UNHCR resumes repatriation of Sudanese from Ethiopia's Bonga camp
BONGA, Ethiopia, December 14, (UNHCR) - The UN refugee agency has resumed the assisted repatriation of Sudanese refugees from Ethiopia with a first group of 500 leaving for their homeland earlier this week.
The end of the rainy season and swampy road conditions allowed the first refugee convoy since late May to leave Bonga camp, near Gambella in western Ethiopia, on Wednesday. It is due to cross into Sudan's Blue Nile state, through the crossing point of Kurmuk, on Saturday after an 820-kilometre-long journey.
"We had to take this long and tiring route because the other options are either not suitable or unsafe, or both," said Wella Kouyou, who oversees UNHCR operations in Bonga. "They spend the three nights in waystations," he added.
The latest convoy of buses and trucks was carrying refugees who had previously been declared medically unfit to travel. Many have since recovered and received authorisation to return home. Three more convoys, each carrying 500 people, are scheduled to be sent to Sudan from Bongo over the next two weeks.
"With the resumption of the return movement at this point in time, we, together with our partners ... expect to assist the return of more than 11,000 Sudanese refugees over the next six months," said Ilunga Ngandu, UNHCR's regional liaison representative for Africa.
Ngandu added that subject to the availability of adequate funding, logistical preparedness and absorption capacity in south Sudan, "We ultimately expect to help return the nearly 70,000 Sudanese refugees in Ethiopia during 2007, 2008." UNHCR launched its repatriation programme from Ethiopia in March and had sent some 2,500 Sudanese home by road from Bonga and another camp before the roads became impassable in late May.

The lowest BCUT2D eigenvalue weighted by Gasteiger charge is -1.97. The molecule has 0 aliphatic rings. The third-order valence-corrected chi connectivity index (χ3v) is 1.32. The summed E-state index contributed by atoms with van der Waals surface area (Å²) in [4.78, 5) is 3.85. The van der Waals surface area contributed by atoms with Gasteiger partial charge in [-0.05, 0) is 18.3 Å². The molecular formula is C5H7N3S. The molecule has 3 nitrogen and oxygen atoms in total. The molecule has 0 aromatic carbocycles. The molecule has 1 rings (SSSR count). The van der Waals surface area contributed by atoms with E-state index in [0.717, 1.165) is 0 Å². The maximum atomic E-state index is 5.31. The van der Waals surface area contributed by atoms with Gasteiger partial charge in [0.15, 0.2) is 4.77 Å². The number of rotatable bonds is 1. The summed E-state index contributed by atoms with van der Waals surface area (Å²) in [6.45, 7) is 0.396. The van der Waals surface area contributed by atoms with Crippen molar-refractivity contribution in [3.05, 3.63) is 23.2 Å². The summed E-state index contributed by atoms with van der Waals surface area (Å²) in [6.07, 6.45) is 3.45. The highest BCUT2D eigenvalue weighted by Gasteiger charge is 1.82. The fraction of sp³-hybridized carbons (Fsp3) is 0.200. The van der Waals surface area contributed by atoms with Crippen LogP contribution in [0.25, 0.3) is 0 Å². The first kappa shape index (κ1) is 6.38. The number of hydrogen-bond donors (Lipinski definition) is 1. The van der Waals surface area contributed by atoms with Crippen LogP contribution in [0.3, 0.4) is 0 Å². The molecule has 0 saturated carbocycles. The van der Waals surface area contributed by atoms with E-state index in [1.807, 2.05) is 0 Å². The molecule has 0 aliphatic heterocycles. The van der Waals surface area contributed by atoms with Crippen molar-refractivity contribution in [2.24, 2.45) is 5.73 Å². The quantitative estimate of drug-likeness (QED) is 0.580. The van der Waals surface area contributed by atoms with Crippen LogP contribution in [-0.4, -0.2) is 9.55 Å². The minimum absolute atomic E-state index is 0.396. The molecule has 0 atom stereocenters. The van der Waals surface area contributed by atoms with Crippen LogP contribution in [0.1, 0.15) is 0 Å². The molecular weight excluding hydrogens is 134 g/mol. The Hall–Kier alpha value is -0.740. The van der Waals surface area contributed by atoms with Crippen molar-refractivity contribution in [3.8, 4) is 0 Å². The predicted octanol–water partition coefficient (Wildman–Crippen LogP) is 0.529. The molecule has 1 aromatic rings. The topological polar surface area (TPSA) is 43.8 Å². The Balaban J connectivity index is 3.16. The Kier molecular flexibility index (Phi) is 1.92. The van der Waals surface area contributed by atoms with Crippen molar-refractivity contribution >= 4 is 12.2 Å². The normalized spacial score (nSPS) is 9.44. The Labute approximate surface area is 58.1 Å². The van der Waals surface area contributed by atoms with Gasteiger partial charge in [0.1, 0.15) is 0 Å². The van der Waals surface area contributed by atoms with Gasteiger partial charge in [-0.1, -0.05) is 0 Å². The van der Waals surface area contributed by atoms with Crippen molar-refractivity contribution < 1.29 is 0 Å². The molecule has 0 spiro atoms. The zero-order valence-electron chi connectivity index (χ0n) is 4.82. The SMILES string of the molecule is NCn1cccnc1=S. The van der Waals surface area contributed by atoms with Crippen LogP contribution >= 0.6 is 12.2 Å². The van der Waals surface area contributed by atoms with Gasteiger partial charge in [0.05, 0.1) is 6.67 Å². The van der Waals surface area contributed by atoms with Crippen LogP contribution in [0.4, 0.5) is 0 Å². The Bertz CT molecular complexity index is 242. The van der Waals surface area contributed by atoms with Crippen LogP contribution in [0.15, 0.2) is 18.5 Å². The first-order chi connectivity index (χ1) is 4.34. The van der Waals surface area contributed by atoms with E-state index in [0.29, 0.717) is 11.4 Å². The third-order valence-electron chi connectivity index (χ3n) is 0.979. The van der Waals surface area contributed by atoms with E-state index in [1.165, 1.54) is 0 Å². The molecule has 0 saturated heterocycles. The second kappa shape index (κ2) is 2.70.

More than 300 of Wednesday's returnees were aged under 18 years, which indicates that most were probably born and raised in Ethiopia. The main influx of southern Sudanese to Ethiopia came in 1987.
Samuel Nur was born in Sudan, but the 23-year-old was only an infant when his parents fled to Ethiopia in 1987 and his homeland should be as much of a mystery to him as to his four children. But he said that his parents had tried to keep him in touch with his roots during the years of exile. "So much so, that I feel like I had been there as a grown up," he said, adding that he had passed on his enthusiasm to his kids. "That's why they are now so happy to go home."
"I am happy to be going home at long last, though, and I must thank UNHCR and the Ethiopian people for hosting us all those years," said Taripcana Joseph, a Christian and a mother of four, who was also on the convoy.
Before leaving Bonga, a camp of 17,000 Sudanese refugees, the returnees received a reintegration package of blankets, jerry cans, sleeping mats, a water filter and a sanitary kit for girls and women.
They will receive further supplies at Kurmuk, including plastic sheeting, mosquito nets, plastic buckets, kitchen utensils and soap. Upon arrival in Sudan, a reintegration package comprising three months of food, seeds and agricultural tools will be provided by the World Food Programme and Food and Agriculture Organisation.
Sudan's 21-year conflict ended in January last year when a peace agreement was concluded between the central government and rebel forces. UNHCR, together with other UN agencies and partner NGOs, has been struggling to lay the ground inside Sudan to receive returnees.
At the moment Ethiopia hosts close to 69,000 Sudanese refugees in five camps. The country also plays host to 16,387 and 12,444 refugees from Somalia and Eritrea respectively. Close to 700 others originating from 13 different countries also exist in the country.
More than 91,500 Sudanese refugees have returned home from neighbouring countries. Of this number, almost 20,000 went back with UNHCR assistance. An estimated 350,000 Sudanese refugees remain in exile.
By Kisut Gebre Egziabher in Bonga, Ethiopia